The first strike of the NBA's 2005 summer shopping market has hit the Jazz hard.
Unrestricted free agent swingman Raja Bell informed the Jazz he has orally accepted a contract offer from the Phoenix Suns, Jazz basketball operations senior vice president Kevin O'Connor confirmed Friday.
"We're disappointed we lost him," O'Connor said, "but that's free agency."
The contract agreed to by Bell, who had been identified by Jazz officials as a signing priority for the summer, is believed to average $4 million to $6 million per season.
"We're still negotiating the terms and everything," Bell told ESPN.com's Marc Stein, "but that's where I intend to sign."
The deal was made on the first day of the summer that NBA teams are permitted to negotiate with free agents, but it cannot be formalized until the league's signing moratorium ends July 22.
Bell heard from the Suns and other teams moments after the market opened at midnight Eastern time Friday, and he informed the Jazz of his decision sometime Friday morning.
"We talked," O'Connor said.
O'Connor did not disclose a timeline on how events unfolded, but Bell did.
"At 12 o'clock my phone started ringing. I was in the shower. It was crazy . . . I had guys that wanted to fly me there; I had people that wanted to catch flights out to see me. It was interesting," he told KFNZ-1320 AM's Ian Fitzsimmons. "It was all happening really quick, and then I got a call from my agent, maybe a couple hours after that, saying Phoenix was already interested and he thought we could get something that would be great for both parties put together before the 22nd.
"I felt comfortable with that, so I intended to sign with them. From there, we hadn't heard from the Jazz yet. So it was tough for me at that point. Even though I had faith that it was going to work out (with Utah), I just didn't have any guarantee (as to) what was going to happen. So I did what I thought I needed to do. I called Kevin (Friday) morning, after I got a voicemail from him.
"It was a difficult conversation. I basically told him 'thank you,' and how much I enjoyed Salt Lake and loved playing there, and that I'd be moving on. He said he understood. He was disappointed, and that's where we are."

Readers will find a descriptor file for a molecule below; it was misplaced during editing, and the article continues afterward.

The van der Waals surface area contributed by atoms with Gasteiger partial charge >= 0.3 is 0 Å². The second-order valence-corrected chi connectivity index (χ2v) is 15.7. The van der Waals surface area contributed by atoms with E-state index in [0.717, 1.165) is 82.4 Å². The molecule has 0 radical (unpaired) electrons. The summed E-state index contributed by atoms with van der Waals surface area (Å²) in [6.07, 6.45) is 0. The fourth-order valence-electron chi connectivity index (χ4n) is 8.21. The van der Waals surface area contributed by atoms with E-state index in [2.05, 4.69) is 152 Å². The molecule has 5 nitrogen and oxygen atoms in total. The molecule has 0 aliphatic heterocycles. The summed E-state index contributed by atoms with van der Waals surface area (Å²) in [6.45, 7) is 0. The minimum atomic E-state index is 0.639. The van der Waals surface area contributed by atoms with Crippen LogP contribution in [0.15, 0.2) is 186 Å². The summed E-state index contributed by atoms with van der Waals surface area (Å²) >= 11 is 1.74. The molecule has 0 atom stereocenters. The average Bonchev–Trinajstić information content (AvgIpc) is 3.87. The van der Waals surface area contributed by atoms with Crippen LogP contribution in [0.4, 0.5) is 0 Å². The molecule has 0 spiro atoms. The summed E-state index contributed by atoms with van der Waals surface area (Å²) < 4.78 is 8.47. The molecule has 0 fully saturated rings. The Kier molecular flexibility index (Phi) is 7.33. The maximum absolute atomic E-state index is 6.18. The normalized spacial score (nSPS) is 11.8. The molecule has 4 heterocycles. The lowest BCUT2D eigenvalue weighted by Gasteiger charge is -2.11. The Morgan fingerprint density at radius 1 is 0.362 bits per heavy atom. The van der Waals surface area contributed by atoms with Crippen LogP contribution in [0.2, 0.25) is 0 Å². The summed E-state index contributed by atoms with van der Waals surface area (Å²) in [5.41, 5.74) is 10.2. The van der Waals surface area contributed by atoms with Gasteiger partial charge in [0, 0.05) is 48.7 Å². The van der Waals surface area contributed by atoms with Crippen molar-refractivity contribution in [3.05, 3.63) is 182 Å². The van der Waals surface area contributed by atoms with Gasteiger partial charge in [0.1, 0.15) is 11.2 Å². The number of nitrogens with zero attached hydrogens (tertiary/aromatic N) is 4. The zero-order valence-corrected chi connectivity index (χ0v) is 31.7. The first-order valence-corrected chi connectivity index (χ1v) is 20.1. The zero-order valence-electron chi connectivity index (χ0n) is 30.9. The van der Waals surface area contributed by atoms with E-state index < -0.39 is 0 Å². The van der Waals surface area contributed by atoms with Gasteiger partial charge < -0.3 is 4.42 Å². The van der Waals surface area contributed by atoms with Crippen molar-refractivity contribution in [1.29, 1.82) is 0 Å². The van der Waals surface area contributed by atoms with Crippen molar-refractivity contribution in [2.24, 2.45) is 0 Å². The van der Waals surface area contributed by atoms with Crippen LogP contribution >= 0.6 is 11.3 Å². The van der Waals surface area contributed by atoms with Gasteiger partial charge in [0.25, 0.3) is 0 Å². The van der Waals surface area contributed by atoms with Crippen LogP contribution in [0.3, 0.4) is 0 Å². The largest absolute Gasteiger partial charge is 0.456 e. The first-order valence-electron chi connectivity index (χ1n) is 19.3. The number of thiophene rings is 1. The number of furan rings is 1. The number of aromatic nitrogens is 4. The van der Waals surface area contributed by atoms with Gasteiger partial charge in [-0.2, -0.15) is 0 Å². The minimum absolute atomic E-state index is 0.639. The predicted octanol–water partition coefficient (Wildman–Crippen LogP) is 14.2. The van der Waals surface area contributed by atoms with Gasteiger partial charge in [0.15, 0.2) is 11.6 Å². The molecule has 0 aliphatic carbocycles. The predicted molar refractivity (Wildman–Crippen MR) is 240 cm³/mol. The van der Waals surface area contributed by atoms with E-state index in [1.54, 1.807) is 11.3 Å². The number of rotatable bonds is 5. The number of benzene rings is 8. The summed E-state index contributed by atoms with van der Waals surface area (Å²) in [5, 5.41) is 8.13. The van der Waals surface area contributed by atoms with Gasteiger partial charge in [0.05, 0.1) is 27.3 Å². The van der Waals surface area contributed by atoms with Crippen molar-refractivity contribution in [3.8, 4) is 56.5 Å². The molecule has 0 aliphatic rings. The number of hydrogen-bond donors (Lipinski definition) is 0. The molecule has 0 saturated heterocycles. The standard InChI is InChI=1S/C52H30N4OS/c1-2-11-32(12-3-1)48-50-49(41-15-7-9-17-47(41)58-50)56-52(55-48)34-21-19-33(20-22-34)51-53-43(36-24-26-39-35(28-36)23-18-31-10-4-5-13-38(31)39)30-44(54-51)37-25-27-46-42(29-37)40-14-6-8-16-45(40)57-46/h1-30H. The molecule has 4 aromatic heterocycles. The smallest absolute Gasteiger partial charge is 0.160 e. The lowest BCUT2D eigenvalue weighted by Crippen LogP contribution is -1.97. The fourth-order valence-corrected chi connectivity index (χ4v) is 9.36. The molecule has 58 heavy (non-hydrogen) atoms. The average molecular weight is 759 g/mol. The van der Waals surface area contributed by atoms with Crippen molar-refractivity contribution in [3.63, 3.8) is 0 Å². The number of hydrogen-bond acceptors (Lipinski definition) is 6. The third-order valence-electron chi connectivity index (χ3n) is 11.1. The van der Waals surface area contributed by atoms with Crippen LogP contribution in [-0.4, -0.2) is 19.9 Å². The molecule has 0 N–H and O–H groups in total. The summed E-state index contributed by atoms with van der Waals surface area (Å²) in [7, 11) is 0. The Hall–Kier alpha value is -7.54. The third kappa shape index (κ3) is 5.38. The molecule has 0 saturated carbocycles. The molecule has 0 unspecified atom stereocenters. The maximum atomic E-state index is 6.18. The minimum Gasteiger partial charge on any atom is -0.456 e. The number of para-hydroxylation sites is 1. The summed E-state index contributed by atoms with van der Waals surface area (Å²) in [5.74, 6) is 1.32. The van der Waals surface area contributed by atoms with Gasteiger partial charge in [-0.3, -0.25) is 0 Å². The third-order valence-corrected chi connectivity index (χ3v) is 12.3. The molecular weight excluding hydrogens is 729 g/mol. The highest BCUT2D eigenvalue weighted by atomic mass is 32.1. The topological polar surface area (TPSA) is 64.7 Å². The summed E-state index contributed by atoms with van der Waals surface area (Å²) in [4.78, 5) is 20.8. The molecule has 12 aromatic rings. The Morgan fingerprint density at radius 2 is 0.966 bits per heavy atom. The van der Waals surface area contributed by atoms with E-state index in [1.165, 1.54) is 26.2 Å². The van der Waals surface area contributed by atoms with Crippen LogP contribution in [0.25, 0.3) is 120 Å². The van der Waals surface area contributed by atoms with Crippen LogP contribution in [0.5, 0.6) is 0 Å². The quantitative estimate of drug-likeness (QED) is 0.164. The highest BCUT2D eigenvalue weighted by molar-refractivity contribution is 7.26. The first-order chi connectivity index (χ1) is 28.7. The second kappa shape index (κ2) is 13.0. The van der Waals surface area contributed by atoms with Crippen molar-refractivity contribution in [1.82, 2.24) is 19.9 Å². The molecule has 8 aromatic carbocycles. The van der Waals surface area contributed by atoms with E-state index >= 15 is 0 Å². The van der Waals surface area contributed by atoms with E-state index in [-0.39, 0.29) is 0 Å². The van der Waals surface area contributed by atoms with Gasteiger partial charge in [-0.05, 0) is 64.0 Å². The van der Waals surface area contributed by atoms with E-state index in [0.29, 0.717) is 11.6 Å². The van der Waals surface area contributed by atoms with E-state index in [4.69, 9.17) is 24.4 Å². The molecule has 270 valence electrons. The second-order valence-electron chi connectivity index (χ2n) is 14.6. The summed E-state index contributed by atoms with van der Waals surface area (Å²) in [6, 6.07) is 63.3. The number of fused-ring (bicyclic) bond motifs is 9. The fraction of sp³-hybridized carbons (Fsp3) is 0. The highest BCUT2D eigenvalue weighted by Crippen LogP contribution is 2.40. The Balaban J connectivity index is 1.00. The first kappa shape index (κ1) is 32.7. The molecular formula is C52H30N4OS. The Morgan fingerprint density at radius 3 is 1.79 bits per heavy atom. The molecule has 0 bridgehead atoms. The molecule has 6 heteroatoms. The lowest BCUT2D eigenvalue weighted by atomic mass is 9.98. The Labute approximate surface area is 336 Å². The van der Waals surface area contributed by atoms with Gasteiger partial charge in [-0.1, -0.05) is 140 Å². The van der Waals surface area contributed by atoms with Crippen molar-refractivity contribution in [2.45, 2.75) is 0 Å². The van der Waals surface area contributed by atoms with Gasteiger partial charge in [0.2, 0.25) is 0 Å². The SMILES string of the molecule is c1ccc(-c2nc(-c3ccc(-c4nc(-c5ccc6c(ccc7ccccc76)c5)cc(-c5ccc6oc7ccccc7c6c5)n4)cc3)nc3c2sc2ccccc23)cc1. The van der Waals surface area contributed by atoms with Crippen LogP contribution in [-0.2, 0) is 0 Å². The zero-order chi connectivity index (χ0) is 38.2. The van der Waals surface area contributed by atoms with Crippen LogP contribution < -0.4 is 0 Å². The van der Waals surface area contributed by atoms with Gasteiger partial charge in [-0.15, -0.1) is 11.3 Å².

The Jazz, it seems, never got a real chance to counter Phoenix's offer even though Bell had said previously that "I want to be a part" of Utah's future.
"The Suns were on my wish list from early in the summer, along with Utah. Utah was definitely on that list. They were at the front of it. They had to be," an emotional-sounding Bell told KFNZ. "But when all the calls came, it was a situation where . . . I didn't have anything else (from the Jazz) to compare it to. So, I saw a situation that I liked and I went for it."
The long-term nature of Phoenix's offer tantalized 28-year-old Bell, and might not have been matched by the Jazz even if they had had the opportunity.
"A part of me was happy to go back to Utah, but the opportunity (with the Suns) was too great," Bell told the Arizona Republic. "It was too exciting for me to back out."
Also tempting was the chance to both reunite with Suns point guard Steve Nash, with whom Bell played for a season in Dallas before coming two years ago to Utah, and to assume some of the minutes made available after Phoenix earlier this week traded shooting guard Quintin Richardson to New York.
In Phoenix, Bell will join a team that owned the league's best regular-season record in 2004-05 but failed to make the NBA Finals. He misses out on a chance to play in Utah with point Deron Williams, the No. 3 overall selection in last Tuesday's NBA Draft.
"I was a big fan of Stevie's when I was in Dallas," Bell told KFNZ, "and I've got a chance to go play with him, and a team that was real close to playing for a championship and thinks I might be one of those pieces that can them get over the hump.
"Obviously (the Jazz) can contend. They've got Deron running the show, and Jerry (coach Jerry Sloan) is going to put them in a position to do great things," he added. "(But) I don't know that their timetable is as imminent, I guess, as Phoenix's is right now."
With Bell lost, the Jazz still will seek a veteran free-agent point and a shot-blocking big man. But there is another need now, too: Bell averaged 12.3 points per game in a part-time starter's role last season but was known for his defensive tenacity more than his offense.
"Point and length, those are priorities as well as, maybe now, a defensive wing player," said O'Connor, adding "nothing's close" with any of the free agents the Jazz are trying to attract.
The Jazz did make a one-year qualifying offer of just less than $1 million to now-restricted free agent point Keith McLeod on Thursday, but it is an unknown if they made any concrete offers to other teams' free agents Friday.
Bell's departure, O'Connor said, does enable the Jazz "to use our money to go and sign somebody else."You learn in this business to accept that, and that you've got to stay fluid," he added. "Now, we've got to look at getting some positions filled."